Bill Belichick's son, new Patriots safeties coach, wants to be just like his dad

FOXBOROUGH, Mass. -- The oldest son of New England Patriots coach Bill Belichick settled into his chair Monday for his first official interview as the team’s new safeties coach, and soon enough, there would be humor.

Steve Belichick, who paid his dues from 2012 to 2015 as an entry-level coach with the team, was asked about the challenges of sharing the same last name with one of the greatest coaches of all time. He laughed under his breath before looking up at the crowd of 15 to 20 reporters around him.

“This is one of them,” he said of the intense media interest.

Elsewhere around the Patriots’ media workroom, other assistants were engaged in interviews, but few, if any, had drawn the overflowing crowd that Belichick did.

He took it all in stride, perhaps a bit nervous for his first official media responsibility as a Patriots coach, yet striking the right mix between humility and humor that had some reporters buzzing afterward about the next generation of Belichicks in the coaching ranks.

What has it been like working for Bill Belichick?

“Obviously, I love my dad, he’s my role model, my idol,” the 29-year-old Belichick said. “I want to be just like him and I have since I knew what an idol was. It’s rewarding for me to be able to see him more and learn from him more, because I’ve been away from him for high school and college.”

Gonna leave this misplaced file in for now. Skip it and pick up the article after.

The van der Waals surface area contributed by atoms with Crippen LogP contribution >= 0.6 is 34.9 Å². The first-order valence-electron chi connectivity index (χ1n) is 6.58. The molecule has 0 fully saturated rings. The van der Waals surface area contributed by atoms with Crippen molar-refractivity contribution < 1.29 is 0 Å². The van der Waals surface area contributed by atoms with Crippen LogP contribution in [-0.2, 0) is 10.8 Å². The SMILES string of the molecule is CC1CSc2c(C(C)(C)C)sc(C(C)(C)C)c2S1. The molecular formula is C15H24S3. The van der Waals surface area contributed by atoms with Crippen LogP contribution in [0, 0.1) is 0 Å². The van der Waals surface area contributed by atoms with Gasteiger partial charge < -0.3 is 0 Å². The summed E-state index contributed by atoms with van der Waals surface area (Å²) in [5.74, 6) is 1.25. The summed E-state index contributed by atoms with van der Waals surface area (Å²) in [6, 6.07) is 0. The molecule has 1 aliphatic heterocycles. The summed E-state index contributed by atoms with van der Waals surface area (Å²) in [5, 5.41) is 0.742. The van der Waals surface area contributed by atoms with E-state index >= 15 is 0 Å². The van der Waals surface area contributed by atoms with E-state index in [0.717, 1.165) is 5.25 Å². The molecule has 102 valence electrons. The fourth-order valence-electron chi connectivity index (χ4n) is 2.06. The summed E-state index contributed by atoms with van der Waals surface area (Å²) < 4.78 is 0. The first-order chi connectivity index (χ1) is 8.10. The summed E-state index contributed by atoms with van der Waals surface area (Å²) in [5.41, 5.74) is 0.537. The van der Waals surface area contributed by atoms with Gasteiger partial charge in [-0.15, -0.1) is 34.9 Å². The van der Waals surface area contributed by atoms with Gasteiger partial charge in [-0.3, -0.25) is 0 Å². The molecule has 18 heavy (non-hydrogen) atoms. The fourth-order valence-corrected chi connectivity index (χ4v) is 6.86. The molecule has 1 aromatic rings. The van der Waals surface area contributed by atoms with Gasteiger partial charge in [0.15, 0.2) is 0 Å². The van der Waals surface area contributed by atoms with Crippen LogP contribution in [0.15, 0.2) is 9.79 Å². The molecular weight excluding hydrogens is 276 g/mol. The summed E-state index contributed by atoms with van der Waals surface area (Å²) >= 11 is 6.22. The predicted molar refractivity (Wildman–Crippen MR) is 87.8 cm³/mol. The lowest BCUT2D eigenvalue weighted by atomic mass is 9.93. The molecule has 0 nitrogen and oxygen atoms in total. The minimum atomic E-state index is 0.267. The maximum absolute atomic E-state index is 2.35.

Donning a gray Rutgers lacrosse sweatshirt to support his alma mater leading into next weekend’s Big Ten tournament, Belichick playfully paid homage to the hoodie that his father has made famous.

“It’s a good piece of clothing. I think everyone should have a hooded sweatshirt in their closet,” he cracked.

That led to laughter among reporters, as did Belichick’s response when asked if he has long-term goals to become a head coach one day: “I just hope to be here at the end of the day.”

But if there was one thing that stood out more than anything from Belichick’s 15 minutes answering questions from reporters, it was how seriously he takes his craft.

For example, when asked about what type of work he did the past four years as a low-level coach, he said simply, “My responsibilities were to help us win. If that was breaking down film, that was breaking down film; if that was throwing interceptions to defensive players to make them feel good, that’s what I do. I’m here to win.”

Sound familiar?

Belichick said he first remembers falling in love with football when he was 4. He had played at The Rivers School in Weston, Massachusetts, where he was a three-year starter at linebacker and fullback/tight end and also the team’s long-snapper (a skill he learned from his late grandfather). Belichick ultimately went on to Rutgers, where he played lacrosse for four seasons before walking on to the football team as a long-snapper in preparation for a career in coaching.

He explained that he has always liked being part of a team, which means “having to put your personal success on the back burner for the betterment of the team, all to get to one goal.”

Working 18 hours a day as an entry-level coaching assistant over the past four years certainly qualifies, and now that he’s been elevated to a position coach, Belichick said, “It means everything to me.”

That he’s working under his father makes it even more special.

“I followed every single thing that he’s done, and I’ve watched everything he’s done, and he’s the best that has ever done it -- he’s my idol, he’s my role model and he is my standard. So I just watch my dad,” he said.